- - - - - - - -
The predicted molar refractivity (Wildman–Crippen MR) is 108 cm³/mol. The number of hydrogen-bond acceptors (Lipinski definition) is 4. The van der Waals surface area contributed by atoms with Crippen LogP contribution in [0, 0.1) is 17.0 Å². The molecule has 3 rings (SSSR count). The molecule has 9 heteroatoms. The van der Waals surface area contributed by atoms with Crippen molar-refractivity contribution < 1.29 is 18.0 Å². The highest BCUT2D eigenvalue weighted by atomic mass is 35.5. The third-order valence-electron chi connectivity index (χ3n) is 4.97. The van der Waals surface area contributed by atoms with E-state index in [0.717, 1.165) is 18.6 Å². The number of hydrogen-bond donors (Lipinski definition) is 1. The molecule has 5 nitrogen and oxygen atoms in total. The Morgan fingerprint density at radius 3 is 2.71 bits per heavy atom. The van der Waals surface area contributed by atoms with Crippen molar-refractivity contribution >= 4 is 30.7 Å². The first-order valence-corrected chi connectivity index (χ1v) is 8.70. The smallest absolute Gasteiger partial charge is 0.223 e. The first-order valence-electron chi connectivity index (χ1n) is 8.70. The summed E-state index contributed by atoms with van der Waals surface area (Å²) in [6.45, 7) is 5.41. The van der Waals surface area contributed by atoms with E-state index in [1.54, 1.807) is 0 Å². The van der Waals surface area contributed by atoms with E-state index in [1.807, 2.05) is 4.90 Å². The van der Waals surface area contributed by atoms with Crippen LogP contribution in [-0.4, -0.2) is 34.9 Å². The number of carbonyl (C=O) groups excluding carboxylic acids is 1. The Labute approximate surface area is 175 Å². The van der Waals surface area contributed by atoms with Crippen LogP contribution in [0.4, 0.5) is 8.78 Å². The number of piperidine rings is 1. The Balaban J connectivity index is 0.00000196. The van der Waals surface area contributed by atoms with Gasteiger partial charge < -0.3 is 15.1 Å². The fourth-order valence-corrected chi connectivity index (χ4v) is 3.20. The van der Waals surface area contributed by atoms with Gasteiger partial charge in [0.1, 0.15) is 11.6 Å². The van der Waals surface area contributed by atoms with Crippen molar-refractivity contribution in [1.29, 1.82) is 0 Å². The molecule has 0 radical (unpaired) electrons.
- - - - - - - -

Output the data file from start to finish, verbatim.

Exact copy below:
The predicted molar refractivity (Wildman–Crippen MR) is 108 cm³/mol. The number of hydrogen-bond acceptors (Lipinski definition) is 4. The van der Waals surface area contributed by atoms with Crippen LogP contribution in [0, 0.1) is 17.0 Å². The molecule has 3 rings (SSSR count). The molecule has 9 heteroatoms. The van der Waals surface area contributed by atoms with Crippen molar-refractivity contribution < 1.29 is 18.0 Å². The highest BCUT2D eigenvalue weighted by atomic mass is 35.5. The third-order valence-electron chi connectivity index (χ3n) is 4.97. The van der Waals surface area contributed by atoms with E-state index in [0.717, 1.165) is 18.6 Å². The number of hydrogen-bond donors (Lipinski definition) is 1. The molecule has 5 nitrogen and oxygen atoms in total. The Morgan fingerprint density at radius 3 is 2.71 bits per heavy atom. The van der Waals surface area contributed by atoms with Crippen molar-refractivity contribution >= 4 is 30.7 Å². The first-order valence-corrected chi connectivity index (χ1v) is 8.70. The smallest absolute Gasteiger partial charge is 0.223 e. The first-order valence-electron chi connectivity index (χ1n) is 8.70. The summed E-state index contributed by atoms with van der Waals surface area (Å²) in [6.45, 7) is 5.41. The van der Waals surface area contributed by atoms with E-state index in [1.54, 1.807) is 0 Å². The van der Waals surface area contributed by atoms with E-state index in [1.807, 2.05) is 4.90 Å². The van der Waals surface area contributed by atoms with Crippen LogP contribution in [-0.4, -0.2) is 34.9 Å². The number of carbonyl (C=O) groups excluding carboxylic acids is 1. The Labute approximate surface area is 175 Å². The van der Waals surface area contributed by atoms with Crippen LogP contribution in [0.4, 0.5) is 8.78 Å². The number of piperidine rings is 1. The Balaban J connectivity index is 0.00000196. The van der Waals surface area contributed by atoms with Gasteiger partial charge < -0.3 is 15.1 Å². The fourth-order valence-corrected chi connectivity index (χ4v) is 3.20. The van der Waals surface area contributed by atoms with Gasteiger partial charge in [0.1, 0.15) is 11.6 Å². The van der Waals surface area contributed by atoms with Crippen molar-refractivity contribution in [1.29, 1.82) is 0 Å². The molecule has 0 radical (unpaired) electrons.